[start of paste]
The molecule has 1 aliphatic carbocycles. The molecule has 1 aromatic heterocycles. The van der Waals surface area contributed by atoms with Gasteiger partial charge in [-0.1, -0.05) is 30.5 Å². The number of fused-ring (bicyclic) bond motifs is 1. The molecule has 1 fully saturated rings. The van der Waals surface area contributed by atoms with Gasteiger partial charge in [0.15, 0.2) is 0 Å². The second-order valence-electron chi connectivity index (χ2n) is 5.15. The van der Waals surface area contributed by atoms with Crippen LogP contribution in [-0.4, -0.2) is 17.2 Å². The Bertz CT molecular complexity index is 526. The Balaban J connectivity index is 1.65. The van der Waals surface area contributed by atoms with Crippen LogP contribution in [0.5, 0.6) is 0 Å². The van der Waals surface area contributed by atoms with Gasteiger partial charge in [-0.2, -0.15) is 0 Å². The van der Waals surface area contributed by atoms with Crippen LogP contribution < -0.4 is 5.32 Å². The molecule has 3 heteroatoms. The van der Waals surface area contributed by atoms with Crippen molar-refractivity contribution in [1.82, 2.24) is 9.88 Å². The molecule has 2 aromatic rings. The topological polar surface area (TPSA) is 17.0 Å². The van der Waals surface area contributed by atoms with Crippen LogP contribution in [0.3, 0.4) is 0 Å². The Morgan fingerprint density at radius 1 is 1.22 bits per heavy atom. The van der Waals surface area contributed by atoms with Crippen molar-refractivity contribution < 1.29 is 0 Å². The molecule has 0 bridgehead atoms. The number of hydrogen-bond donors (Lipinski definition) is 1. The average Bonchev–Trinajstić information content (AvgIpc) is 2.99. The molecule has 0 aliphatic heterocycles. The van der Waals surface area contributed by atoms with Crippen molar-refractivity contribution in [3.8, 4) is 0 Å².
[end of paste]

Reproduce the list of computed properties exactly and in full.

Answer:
The molecule has 1 aliphatic carbocycles. The molecule has 1 aromatic heterocycles. The van der Waals surface area contributed by atoms with Gasteiger partial charge in [-0.1, -0.05) is 30.5 Å². The number of fused-ring (bicyclic) bond motifs is 1. The molecule has 1 fully saturated rings. The van der Waals surface area contributed by atoms with Gasteiger partial charge in [0.15, 0.2) is 0 Å². The second-order valence-electron chi connectivity index (χ2n) is 5.15. The van der Waals surface area contributed by atoms with Crippen LogP contribution in [-0.4, -0.2) is 17.2 Å². The Bertz CT molecular complexity index is 526. The Balaban J connectivity index is 1.65. The van der Waals surface area contributed by atoms with Crippen LogP contribution in [0.5, 0.6) is 0 Å². The van der Waals surface area contributed by atoms with Gasteiger partial charge in [-0.2, -0.15) is 0 Å². The van der Waals surface area contributed by atoms with Crippen LogP contribution < -0.4 is 5.32 Å². The molecule has 3 heteroatoms. The van der Waals surface area contributed by atoms with Crippen molar-refractivity contribution in [1.82, 2.24) is 9.88 Å². The molecule has 2 aromatic rings. The topological polar surface area (TPSA) is 17.0 Å². The van der Waals surface area contributed by atoms with Crippen LogP contribution in [0.3, 0.4) is 0 Å². The Morgan fingerprint density at radius 1 is 1.22 bits per heavy atom. The van der Waals surface area contributed by atoms with Crippen molar-refractivity contribution < 1.29 is 0 Å². The molecule has 0 bridgehead atoms. The number of hydrogen-bond donors (Lipinski definition) is 1. The average Bonchev–Trinajstić information content (AvgIpc) is 2.99. The molecule has 0 aliphatic heterocycles. The van der Waals surface area contributed by atoms with Crippen molar-refractivity contribution in [3.8, 4) is 0 Å².